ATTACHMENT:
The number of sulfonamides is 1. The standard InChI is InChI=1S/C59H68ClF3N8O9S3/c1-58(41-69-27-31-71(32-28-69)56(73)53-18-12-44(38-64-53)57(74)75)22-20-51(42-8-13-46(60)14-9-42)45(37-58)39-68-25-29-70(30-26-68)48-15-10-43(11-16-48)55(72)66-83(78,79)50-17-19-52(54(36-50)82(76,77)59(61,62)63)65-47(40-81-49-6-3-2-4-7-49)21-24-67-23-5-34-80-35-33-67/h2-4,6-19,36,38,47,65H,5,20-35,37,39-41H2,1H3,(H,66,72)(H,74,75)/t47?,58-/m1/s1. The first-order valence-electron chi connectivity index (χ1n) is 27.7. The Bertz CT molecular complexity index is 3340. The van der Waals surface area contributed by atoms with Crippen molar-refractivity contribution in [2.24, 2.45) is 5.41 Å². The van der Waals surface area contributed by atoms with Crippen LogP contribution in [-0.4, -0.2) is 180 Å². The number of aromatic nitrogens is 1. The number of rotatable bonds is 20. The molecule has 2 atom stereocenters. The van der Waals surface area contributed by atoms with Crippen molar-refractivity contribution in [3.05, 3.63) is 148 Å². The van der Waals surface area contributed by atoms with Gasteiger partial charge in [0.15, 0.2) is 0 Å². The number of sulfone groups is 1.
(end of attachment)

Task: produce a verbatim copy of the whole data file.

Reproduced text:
The number of sulfonamides is 1. The standard InChI is InChI=1S/C59H68ClF3N8O9S3/c1-58(41-69-27-31-71(32-28-69)56(73)53-18-12-44(38-64-53)57(74)75)22-20-51(42-8-13-46(60)14-9-42)45(37-58)39-68-25-29-70(30-26-68)48-15-10-43(11-16-48)55(72)66-83(78,79)50-17-19-52(54(36-50)82(76,77)59(61,62)63)65-47(40-81-49-6-3-2-4-7-49)21-24-67-23-5-34-80-35-33-67/h2-4,6-19,36,38,47,65H,5,20-35,37,39-41H2,1H3,(H,66,72)(H,74,75)/t47?,58-/m1/s1. The first-order valence-electron chi connectivity index (χ1n) is 27.7. The Bertz CT molecular complexity index is 3340. The van der Waals surface area contributed by atoms with Crippen molar-refractivity contribution in [2.24, 2.45) is 5.41 Å². The van der Waals surface area contributed by atoms with Crippen LogP contribution in [-0.4, -0.2) is 180 Å². The number of aromatic nitrogens is 1. The number of rotatable bonds is 20. The molecule has 2 atom stereocenters. The van der Waals surface area contributed by atoms with Crippen molar-refractivity contribution in [3.05, 3.63) is 148 Å². The van der Waals surface area contributed by atoms with Gasteiger partial charge in [0.15, 0.2) is 0 Å². The number of sulfone groups is 1.